For a start, there is $10m available, way under half the money for rounds eight and nine. The reduced funding means probably no more than three or four bids will get up. But competition will not be as fierce as usual, only projects developing recycling products and solutions qualify.

Innovation observers suggest this is a setback for the programme. With the future of the research and development tax incentive still stalled in the Senate, industry is looking to CRC Ps, which are funded to answer immediate industry needs. They won’t be seeing much with this round.

Uni Sydney dean assures staff: savings scenarios aren’t plans

An internal memo asks FASS heads of schools how to reduce FTE workforce by 30 per cent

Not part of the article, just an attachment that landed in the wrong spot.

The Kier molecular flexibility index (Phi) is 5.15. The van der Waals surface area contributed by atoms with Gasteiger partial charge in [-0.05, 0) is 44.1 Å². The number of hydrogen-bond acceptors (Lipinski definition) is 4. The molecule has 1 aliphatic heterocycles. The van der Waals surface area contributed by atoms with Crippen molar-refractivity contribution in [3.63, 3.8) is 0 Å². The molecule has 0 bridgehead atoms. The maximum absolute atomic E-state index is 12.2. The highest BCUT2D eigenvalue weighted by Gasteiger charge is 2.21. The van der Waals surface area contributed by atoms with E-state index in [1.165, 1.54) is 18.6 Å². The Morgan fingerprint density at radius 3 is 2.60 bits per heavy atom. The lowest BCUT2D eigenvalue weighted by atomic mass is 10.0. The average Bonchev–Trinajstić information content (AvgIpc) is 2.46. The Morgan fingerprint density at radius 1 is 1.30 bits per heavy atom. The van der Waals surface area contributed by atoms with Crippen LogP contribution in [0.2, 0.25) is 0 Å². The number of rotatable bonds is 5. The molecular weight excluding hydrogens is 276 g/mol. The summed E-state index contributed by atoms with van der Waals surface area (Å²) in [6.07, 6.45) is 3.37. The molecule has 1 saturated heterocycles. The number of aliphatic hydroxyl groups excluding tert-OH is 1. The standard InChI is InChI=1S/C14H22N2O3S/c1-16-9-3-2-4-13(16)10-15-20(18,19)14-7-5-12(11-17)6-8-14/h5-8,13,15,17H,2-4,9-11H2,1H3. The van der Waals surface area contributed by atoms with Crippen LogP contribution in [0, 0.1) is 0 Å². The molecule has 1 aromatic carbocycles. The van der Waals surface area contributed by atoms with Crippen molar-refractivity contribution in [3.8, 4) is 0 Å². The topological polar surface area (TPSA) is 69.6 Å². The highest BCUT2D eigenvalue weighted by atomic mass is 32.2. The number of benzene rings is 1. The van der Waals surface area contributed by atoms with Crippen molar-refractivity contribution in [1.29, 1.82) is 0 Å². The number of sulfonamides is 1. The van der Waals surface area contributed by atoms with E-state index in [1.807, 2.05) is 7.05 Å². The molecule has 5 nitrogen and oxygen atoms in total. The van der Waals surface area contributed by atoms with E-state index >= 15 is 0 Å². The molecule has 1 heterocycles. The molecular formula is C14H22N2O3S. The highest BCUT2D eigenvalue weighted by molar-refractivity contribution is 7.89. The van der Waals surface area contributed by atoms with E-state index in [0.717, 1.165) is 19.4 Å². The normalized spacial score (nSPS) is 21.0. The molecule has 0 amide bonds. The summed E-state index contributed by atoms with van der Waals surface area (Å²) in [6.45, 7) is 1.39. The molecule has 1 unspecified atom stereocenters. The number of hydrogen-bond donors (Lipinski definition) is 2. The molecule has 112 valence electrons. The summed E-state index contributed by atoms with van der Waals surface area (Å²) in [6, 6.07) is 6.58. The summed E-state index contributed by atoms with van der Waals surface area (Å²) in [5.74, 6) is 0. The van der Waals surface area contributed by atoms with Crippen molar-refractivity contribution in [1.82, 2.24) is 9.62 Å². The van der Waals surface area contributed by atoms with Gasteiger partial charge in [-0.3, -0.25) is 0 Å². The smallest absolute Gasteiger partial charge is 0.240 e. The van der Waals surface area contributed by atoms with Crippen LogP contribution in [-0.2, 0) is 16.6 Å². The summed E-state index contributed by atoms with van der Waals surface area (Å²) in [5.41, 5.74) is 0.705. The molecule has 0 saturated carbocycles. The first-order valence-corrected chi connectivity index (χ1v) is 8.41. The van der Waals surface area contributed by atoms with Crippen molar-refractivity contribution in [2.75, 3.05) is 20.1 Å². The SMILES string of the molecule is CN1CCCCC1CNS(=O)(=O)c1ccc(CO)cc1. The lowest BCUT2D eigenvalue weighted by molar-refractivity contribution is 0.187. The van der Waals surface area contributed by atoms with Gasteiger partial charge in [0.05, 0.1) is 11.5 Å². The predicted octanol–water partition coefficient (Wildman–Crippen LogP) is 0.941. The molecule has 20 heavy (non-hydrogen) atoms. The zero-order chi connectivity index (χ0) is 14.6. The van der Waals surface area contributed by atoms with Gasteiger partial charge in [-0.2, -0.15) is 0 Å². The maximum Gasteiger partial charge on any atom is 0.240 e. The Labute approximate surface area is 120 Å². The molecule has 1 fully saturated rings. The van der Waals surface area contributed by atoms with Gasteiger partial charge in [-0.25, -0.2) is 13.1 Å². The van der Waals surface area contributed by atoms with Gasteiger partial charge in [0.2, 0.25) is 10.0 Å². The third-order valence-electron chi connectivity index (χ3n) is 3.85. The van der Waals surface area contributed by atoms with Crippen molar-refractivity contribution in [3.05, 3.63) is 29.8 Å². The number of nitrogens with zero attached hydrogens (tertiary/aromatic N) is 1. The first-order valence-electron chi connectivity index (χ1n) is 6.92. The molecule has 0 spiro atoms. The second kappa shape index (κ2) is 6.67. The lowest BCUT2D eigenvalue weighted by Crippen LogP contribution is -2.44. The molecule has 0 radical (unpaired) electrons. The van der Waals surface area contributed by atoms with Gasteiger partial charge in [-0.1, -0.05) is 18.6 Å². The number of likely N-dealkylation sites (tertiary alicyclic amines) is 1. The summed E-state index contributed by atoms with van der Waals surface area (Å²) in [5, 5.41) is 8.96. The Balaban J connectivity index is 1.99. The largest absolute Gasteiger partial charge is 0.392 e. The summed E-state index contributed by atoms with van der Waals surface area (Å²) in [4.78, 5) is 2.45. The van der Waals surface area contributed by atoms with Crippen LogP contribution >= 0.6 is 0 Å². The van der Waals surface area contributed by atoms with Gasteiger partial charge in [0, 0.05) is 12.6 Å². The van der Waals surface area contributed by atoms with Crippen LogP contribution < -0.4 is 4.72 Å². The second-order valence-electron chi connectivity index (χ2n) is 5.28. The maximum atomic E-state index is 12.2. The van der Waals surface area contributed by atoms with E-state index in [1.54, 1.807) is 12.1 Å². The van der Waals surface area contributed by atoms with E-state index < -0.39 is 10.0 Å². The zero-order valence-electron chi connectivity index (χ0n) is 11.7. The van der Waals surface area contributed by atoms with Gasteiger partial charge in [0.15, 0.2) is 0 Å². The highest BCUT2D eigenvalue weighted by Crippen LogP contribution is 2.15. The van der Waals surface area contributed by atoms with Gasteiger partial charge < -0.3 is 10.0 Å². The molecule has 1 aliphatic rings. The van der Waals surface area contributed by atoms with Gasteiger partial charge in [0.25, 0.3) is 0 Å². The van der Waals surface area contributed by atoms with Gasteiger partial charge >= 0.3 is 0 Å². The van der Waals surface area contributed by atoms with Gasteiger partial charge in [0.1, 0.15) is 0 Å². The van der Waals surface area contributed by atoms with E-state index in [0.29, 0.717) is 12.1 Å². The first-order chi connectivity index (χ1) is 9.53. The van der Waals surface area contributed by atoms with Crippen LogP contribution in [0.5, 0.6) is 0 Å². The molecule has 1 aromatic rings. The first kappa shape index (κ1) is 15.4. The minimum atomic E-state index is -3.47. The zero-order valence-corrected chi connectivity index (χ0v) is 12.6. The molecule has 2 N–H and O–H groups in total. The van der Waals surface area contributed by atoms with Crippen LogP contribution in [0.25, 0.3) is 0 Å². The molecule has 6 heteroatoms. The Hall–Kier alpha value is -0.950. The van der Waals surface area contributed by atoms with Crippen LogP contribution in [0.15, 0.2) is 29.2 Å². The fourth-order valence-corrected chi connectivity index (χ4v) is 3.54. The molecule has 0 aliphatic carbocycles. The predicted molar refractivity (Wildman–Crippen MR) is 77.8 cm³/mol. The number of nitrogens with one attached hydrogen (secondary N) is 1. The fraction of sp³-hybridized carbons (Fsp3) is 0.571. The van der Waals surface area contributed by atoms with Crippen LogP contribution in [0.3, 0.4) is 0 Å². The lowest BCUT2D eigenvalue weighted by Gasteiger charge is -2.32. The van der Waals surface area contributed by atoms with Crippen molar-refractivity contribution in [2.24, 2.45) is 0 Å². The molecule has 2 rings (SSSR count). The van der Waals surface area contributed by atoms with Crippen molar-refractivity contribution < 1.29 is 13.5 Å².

“Doing nothing is not an option. … There will be some decisions that we have no control over but we have a unique opportunity now to influence the principles and goals that underpin the financial decisions that will be made in response to the university’s financial position,” the memo to staff in a school of the Faculty of Arts and Social Sciences states.

The memo suggests academic staff could take one day a week as unpaid leave to, “deliver a reduction of 20 per cent,” returning to normal hours as the university’s finances improve.

A university-wide decision on staff savings is expected after student census on September 29.

However, FASS Dean Annamarie Jagose tells staff, heads of schools are “not instructed to implement 30 per cuts across the faculty.”

“Heads of School and I are, however, having discussions together and with colleagues about how we can best safeguard our institution from the financial impact of the COVID-19 pandemic.

“We are initiating a variety of scenario-planning exercises. Given the impact of COVID-19 on our sector, it would be irresponsible not to do so. Let’s not mistake these for plans, however; they are a continuum of scenarios developed for eventualities that may not arise,” Professor Jagose adds.

New academic structure at QUT